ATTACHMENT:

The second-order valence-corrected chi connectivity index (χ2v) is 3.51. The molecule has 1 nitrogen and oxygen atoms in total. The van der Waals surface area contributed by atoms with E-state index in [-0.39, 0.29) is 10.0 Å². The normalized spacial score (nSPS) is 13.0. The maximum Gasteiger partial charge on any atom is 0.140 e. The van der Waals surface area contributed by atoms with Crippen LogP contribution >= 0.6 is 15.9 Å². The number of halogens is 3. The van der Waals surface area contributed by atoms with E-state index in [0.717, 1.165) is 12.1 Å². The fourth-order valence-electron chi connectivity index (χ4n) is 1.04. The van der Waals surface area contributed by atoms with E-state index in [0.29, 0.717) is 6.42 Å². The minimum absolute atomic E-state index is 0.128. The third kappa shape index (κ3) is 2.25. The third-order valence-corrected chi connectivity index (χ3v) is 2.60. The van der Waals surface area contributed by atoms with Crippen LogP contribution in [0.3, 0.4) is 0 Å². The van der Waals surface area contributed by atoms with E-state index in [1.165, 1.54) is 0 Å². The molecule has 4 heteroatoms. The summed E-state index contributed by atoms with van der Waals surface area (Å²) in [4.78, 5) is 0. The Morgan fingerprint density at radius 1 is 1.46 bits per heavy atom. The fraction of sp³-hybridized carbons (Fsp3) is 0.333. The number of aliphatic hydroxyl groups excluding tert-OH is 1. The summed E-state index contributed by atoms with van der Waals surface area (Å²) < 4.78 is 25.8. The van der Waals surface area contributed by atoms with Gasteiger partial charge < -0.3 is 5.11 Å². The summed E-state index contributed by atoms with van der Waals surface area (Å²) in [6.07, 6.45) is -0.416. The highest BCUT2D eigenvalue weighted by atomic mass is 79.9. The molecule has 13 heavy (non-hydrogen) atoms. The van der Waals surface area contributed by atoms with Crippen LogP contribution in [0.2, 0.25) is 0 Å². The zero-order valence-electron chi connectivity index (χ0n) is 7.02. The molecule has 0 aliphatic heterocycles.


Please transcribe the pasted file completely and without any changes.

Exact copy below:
The second-order valence-corrected chi connectivity index (χ2v) is 3.51. The molecule has 1 nitrogen and oxygen atoms in total. The van der Waals surface area contributed by atoms with E-state index in [-0.39, 0.29) is 10.0 Å². The normalized spacial score (nSPS) is 13.0. The maximum Gasteiger partial charge on any atom is 0.140 e. The van der Waals surface area contributed by atoms with Crippen LogP contribution >= 0.6 is 15.9 Å². The number of halogens is 3. The van der Waals surface area contributed by atoms with E-state index in [0.717, 1.165) is 12.1 Å². The fourth-order valence-electron chi connectivity index (χ4n) is 1.04. The van der Waals surface area contributed by atoms with E-state index in [0.29, 0.717) is 6.42 Å². The minimum absolute atomic E-state index is 0.128. The third kappa shape index (κ3) is 2.25. The third-order valence-corrected chi connectivity index (χ3v) is 2.60. The van der Waals surface area contributed by atoms with Crippen LogP contribution in [0.3, 0.4) is 0 Å². The van der Waals surface area contributed by atoms with E-state index in [1.165, 1.54) is 0 Å². The molecule has 4 heteroatoms. The summed E-state index contributed by atoms with van der Waals surface area (Å²) in [4.78, 5) is 0. The Morgan fingerprint density at radius 1 is 1.46 bits per heavy atom. The fraction of sp³-hybridized carbons (Fsp3) is 0.333. The number of aliphatic hydroxyl groups excluding tert-OH is 1. The summed E-state index contributed by atoms with van der Waals surface area (Å²) < 4.78 is 25.8. The van der Waals surface area contributed by atoms with Gasteiger partial charge < -0.3 is 5.11 Å². The summed E-state index contributed by atoms with van der Waals surface area (Å²) in [6.07, 6.45) is -0.416. The highest BCUT2D eigenvalue weighted by atomic mass is 79.9. The molecule has 13 heavy (non-hydrogen) atoms. The van der Waals surface area contributed by atoms with Crippen LogP contribution in [0.2, 0.25) is 0 Å². The zero-order valence-electron chi connectivity index (χ0n) is 7.02. The molecule has 0 aliphatic heterocycles.